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by Jamie Lackey

Carl clutched the cool seed to his chest. He’d lost everything else, but at least he still had what he’d come for. It was as big as his fist, and heavy. He’d almost dropped it when the shaman handed it to him. 

His bright yellow life-raft drifted aimlessly. The crash—if there had even been a crash—was an empty space in Carl’s mind. He didn’t know what that meant, but as far as his memory was concerned, he had gone straight from the cramped airplane to this sun-baked, half-provisioned raft. There’d been no sign of his luggage, wreckage, or other survivors.

His stomach rumbled. He wondered what would happen if he ate the seed.

The shaman had promised that it would grow into his deepest desire, once he planted it. He’d planned on going straight home and burying it in his neglected back garden. He’d imagined a huge, golden flower bursting from between the stunted weeds, and a beautiful, kind-faced woman stepping out of its petals to take his hands between hers.

If he closed his eyes, he could still see her. He knew he’d never be able to eat the seed. He’d never be able to do anything to hurt her. Even if she wasn’t real.

He took a slow swig of blood-warm water. He only had half of a bottle left. He’d eaten his last protein bar for dinner last night. He pawed through the crinkly, slippery wrappers, searching for a stray crumb or smudge of melted chocolate.

Hunger gnawed at him. The slow, steady slap of water against the raft, the constant rocking motion, and the glaring sun made him queasy and dizzy. He’d never done well on the water.

He longed for land.

He wanted to live.

He wondered if he was dead already.

He held the seed to his forehead. Its cool, smooth skin soothed him. He imagined his dream-woman curled inside it.

Did she dream of him? Or of rescue? Or was there nothing inside but wood?

He drank the last of the water. His empty belly ached.

Where were the damn rescue ships?

Or the islands? Weren’t there supposed to be islands scattered all over this area?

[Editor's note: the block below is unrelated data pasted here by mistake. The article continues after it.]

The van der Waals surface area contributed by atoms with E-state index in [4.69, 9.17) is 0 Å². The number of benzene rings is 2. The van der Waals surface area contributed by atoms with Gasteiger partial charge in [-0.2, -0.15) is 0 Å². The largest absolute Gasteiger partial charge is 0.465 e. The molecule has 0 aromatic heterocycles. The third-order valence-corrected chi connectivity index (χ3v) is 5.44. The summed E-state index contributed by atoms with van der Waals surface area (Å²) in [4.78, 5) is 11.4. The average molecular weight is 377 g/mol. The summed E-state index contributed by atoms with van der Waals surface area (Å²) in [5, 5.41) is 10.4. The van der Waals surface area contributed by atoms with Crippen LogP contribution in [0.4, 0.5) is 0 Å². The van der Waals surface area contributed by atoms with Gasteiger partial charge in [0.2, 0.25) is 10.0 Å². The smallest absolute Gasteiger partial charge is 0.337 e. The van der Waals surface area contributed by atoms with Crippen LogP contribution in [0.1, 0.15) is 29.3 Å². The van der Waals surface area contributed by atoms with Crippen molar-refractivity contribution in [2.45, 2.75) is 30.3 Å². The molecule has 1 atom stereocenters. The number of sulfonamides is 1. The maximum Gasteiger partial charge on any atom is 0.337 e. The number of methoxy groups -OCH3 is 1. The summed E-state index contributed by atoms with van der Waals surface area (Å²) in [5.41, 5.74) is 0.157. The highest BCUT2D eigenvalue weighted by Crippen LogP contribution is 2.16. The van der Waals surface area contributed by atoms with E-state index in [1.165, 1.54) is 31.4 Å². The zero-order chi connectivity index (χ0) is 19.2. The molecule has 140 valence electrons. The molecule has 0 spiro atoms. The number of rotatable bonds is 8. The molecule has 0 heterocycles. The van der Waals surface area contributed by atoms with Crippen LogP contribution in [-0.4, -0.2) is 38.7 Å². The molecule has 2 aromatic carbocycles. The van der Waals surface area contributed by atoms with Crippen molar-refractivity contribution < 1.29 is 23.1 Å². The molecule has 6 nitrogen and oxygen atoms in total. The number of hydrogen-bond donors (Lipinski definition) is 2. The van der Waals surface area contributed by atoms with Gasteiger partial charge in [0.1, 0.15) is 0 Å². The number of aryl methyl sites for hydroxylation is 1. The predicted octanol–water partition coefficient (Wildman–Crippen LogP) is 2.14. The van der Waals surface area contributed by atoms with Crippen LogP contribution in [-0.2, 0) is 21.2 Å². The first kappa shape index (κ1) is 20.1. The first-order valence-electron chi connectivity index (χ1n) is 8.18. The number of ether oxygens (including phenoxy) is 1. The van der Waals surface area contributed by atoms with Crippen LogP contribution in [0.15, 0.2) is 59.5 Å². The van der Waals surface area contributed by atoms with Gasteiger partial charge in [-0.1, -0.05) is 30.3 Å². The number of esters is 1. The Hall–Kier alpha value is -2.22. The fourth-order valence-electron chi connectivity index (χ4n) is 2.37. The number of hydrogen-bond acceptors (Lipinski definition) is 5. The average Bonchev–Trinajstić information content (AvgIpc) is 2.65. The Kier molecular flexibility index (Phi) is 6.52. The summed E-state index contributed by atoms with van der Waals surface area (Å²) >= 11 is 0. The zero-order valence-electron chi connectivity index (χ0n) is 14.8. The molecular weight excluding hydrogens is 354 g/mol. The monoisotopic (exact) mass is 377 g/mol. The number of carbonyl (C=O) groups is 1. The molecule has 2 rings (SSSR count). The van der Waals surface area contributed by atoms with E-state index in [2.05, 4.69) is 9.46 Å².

He slept. He woke. He listened to the sea and the creaking raft. He talked to the seed. He told it about his dead mother and boring job and empty life. He told it that wisteria was the only thing that would grow in his garden.

His lips chapped and split. The blood felt good coating his dry mouth.

The seed felt warmer. Was its magic failing? Was there something inside, dying?

Was there some way he could save her?

The shaman had said that any soil would do. There was dirt under all of this water. Maybe she’d be a mermaid. She’d be a beautiful mermaid.

Maybe one of them could live.

He thought about rescue, his back garden, his empty life. What if the ships came right after he dropped her?

What if they didn’t?

He dropped the seed over the side of the raft and watched it sink through crystal water until the darkness claimed it. He’d never felt more alone.

He slumped against the thick rubber edge of the raft. His eyes were too dry for tears.

In his dreams, he was in his garden. A mermaid brought him tea.


The raft shuddered, and he scrambled to the edge. Maybe there was a ship? Finally? Rescue? But there was still nothing on the horizon.

He looked down.

The ocean glowed, then boiled beneath him, roiling and wild. The raft careened away on a steaming wave. He clutched at canvas straps with shaking fingers. Time grew meaningless. He held on, breathed when he could, and cursed the hot salt water that stung his eyes, his bloody lips, his cracked fingertips. The raft crashed into something solid, and his grip failed. He tumbled away and lost consciousness.

He woke on a fresh volcanic island. The ground—mercifully still—was uncomfortably hot against his skin, but it didn’t burn him.

As he picked himself up, a golden flower erupted from the new earth. Hot lava glowed from the cracks it left as it burst free.

The petals opened, and his dream-woman emerged. She dipped her hands back into the flower and offered him nectar that dripped from her cupped fingers. The liquid soothed his lips, then his mouth, throat, and soul. Her soft, cool hands curled around his. Drops fell on the hot ground, and wisteria spread and bloomed around their feet. “Welcome home,” she said.

“How?” Carl asked.

She smiled at him. “You saved me. So I saved you. Isn’t that how love works?”

Carl touched her cheek. “I suppose it is.”



Jamie Lackey lives in Pittsburgh with her husband and their cat. Her fiction has appeared in Daily Science Fiction, Beneath Ceaseless Skies, and Penumbra, and her stories “Music from the Air” and “Ashes to Diamonds” are in the January 2012 and Mid-October 2012 issues respectively of Stupefying Stories. She's a member of the Science Fiction and Fantasy Writers of America. Her Kickstarter-funded short story collection, One Revolution, is available on Amazon.com. Find her online at www.jamielackey.com.